By Glenn Skinner
April 5, 2019
If you have followed fishery management in NC at all over the last 20 years, then you are already aware of the ongoing debate over how to best manage North Carolina’s Southern Flounder fishery.
Every time the issue comes up it turns into a three-ring circus, complete with false narratives, finger pointing, and name calling. In fact, the last attempt got so far out of hand that it ended with a lawsuit being filed by the North Carolina Fisheries Association (NCFA). Despite all of this, significant changes have been made in an attempt to reduce the harvest of Southern Flounder.
Over the years, size limits have changed several times for both recreational and commercial fishermen. Strict recreational daily bag limits have been set, and commercial gears have been restricted and modified, but to what end? According to a recent regional stock assessment conducted by the NC Division of Marine Fisheries (NCDMF), the Southern Flounder stock has continued to decline and is now in worse shape than ever. If this is true (and it is), we have to ask ourselves, “Why didn’t the management measures that we put into place work?”.
After reviewing the data, it is my opinion that the management measures were successful at reducing the discard mortality and total harvest of Southern Flounder in the commercial fishery. In fact, as a true testament to the selectivity of commercial gears, by simply adding escape panels to pound nets and restricting the mesh size of gill nets used to harvest flounder commercially, dead discards now account for less than 1% of the total removals from the stock.
Commercial harvest has also been reduced to less than half of what it was in the 1990’s, leading some to assume that there has to be less fish, but this argument quickly falls apart when you take a closer look at the recreational data. As commercial landings and discards dropped, recreational harvest and discards steadily increased, as fish that were lost to commercial gears became available to recreational anglers.
Recreational harvest continued to rise until 2011, when the state once again raised the recreational size limit to 15 inches and reduced the daily bag limit to 6 fish. Unfortunately, the increased size limit also increased the number of dead discards in the recreational fishery, to the point that they now account for 16.6% of the total removal from the stock. While increased size limits and gear modifications have reduced the overall impact of the commercial fishery, our inability to cap recreational effort allowed anglers to recoup those fish in the form of increased harvest and dead discards.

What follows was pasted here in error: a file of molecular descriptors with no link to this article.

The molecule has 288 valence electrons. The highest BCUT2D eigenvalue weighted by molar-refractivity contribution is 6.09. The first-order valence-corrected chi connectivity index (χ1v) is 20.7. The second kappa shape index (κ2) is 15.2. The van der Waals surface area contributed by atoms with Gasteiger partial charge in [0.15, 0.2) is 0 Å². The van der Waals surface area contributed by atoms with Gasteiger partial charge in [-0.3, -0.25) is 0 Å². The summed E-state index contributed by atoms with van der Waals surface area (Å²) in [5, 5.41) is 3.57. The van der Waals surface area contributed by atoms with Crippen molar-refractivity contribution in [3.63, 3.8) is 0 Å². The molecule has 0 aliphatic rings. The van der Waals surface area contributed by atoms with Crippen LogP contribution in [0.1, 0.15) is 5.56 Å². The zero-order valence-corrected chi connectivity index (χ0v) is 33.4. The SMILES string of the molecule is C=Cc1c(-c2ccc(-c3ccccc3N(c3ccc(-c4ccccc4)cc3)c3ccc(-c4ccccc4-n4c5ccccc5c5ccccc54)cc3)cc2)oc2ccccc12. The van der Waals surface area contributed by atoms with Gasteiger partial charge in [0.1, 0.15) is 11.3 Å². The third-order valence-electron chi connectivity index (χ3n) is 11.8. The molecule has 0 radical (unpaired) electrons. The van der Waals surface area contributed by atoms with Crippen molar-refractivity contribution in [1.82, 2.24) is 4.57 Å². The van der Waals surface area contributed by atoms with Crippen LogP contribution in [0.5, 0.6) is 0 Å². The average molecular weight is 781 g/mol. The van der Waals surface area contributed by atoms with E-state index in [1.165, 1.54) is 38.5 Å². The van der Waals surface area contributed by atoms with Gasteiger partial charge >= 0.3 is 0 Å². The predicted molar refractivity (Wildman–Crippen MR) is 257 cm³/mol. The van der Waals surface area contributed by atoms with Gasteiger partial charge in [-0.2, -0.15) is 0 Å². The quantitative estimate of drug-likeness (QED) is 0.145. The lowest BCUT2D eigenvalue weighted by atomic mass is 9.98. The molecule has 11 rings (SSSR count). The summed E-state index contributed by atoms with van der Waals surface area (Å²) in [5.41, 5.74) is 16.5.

The fact is, the management strategy we have implemented has reallocated the resource from one user group to another, while converting a significant portion of the fish once harvested into waste, with little or no benefit to the stock!
To make matters worse, we continued to increase the size limit until we reached a point where commercial and recreational harvest is now made up almost entirely of female flounder, potentially jeopardizing the stocks ability to reproduce.
This management strategy has brought us to a point where we are once again forced to find a way to end overfishing and rebuild the Southern Flounder stock.
I admit that my assessment of this situation is based as much on common sense as it is on science, but I firmly believe that managers will have to take a common sense approach to management if we hope to rebuild this stock and preserve our valuable fisheries.
The staff at the Division of Marine Fisheries are currently looking at ways to reduce total harvest and discards by 52% to 72%. While this may meet the statutory requirements to end overfishing, it will eliminate recreational harvest of Southern Flounder and bankrupt commercial fishermen.
We need to learn from our mistakes and think outside the box as we move forward with the management process. There has to be a way to rebuild this stock without jeopardizing our traditional fisheries, and if we are willing to step outside of the box and work together, I’m sure we can find it.
While the future of the fishery and fishermen is uncertain, one thing is for sure – the circus is back in town and it promises to be one heck of a show! So grab some popcorn and a front row seat, but be forewarned, the price of admission may be much higher than ever before.
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